Researchers propose 'skinning' bridges for fault detection

Researchers at the Massachusetts Institute of Technology and University of Potsdam in Germany have pioneered a new way to continually monitor the physical condition of bridges, aircraft, buildings and other large structures. They have produced a material, or skin, that varies its electrical charge whenever it experiences a change in pressure.

"We have just demonstrated that we can use this skin to locate and detect cracks," said Simon Laflamme, who led the research as a graduate student in the MIT Department of Civil and Environmental Engineering. "It is a very large stress gauge."

They have proposed developing patches of the material that can be affixed to areas where cracks and stresses are likely to appear, such as the undersides of bridges. The skins would detect any potential problems and relay their findings back through a wireless network.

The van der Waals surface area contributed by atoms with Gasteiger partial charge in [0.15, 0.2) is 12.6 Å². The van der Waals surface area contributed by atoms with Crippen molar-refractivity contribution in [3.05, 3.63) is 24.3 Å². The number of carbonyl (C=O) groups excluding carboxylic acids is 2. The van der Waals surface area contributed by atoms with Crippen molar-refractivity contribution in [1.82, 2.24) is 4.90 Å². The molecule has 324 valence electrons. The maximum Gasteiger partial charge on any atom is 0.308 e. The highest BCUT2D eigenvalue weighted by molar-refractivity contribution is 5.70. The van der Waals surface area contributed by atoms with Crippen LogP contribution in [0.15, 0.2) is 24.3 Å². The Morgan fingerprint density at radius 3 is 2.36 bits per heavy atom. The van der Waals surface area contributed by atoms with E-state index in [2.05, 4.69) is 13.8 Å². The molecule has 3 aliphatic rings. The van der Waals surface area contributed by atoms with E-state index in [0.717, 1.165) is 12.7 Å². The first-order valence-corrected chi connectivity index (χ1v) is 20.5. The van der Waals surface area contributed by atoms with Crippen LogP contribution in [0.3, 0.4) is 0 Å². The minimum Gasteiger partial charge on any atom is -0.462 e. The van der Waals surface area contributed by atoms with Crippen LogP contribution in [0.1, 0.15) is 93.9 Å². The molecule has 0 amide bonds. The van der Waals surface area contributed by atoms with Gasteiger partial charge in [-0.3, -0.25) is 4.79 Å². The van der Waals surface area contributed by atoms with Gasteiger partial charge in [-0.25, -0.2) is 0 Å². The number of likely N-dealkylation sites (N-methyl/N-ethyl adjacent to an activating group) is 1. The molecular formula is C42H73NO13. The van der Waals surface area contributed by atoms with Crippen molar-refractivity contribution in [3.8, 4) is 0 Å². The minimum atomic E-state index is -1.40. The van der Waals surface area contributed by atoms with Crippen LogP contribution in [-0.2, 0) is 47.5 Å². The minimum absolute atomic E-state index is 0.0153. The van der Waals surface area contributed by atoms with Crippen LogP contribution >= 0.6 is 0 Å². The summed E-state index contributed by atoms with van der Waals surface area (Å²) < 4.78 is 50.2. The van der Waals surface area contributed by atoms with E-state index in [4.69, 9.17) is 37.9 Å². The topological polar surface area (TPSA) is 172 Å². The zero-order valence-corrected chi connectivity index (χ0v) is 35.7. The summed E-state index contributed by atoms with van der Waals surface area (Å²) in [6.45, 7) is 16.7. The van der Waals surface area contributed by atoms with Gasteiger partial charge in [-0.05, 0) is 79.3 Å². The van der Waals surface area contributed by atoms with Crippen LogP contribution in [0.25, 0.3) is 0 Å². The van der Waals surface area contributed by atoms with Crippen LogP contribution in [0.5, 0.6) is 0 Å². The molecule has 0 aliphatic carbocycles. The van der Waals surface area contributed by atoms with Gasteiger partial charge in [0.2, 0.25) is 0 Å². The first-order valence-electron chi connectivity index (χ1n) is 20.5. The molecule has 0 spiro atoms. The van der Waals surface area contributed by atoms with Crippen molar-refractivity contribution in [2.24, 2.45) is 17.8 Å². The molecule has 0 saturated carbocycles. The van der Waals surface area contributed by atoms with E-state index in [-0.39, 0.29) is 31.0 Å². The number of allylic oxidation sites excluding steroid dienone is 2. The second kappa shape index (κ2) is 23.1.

Such sensors, should they be widely adopted, would add to the tsunami of sensor data that is expected to flood networks and computer systems .

The technology could help better gauge the condition of the world's bridges, buildings and other structures. Today, most structures are inspected visually, a process that is expensive, time-consuming and inexact. A sensor network covering such structures could eliminate, or at least reduce, the need for visual inspections.

Each patch would be electronically charged and able to detect stress or other problems by a change in its capacitance, or the amount of electricity it holds.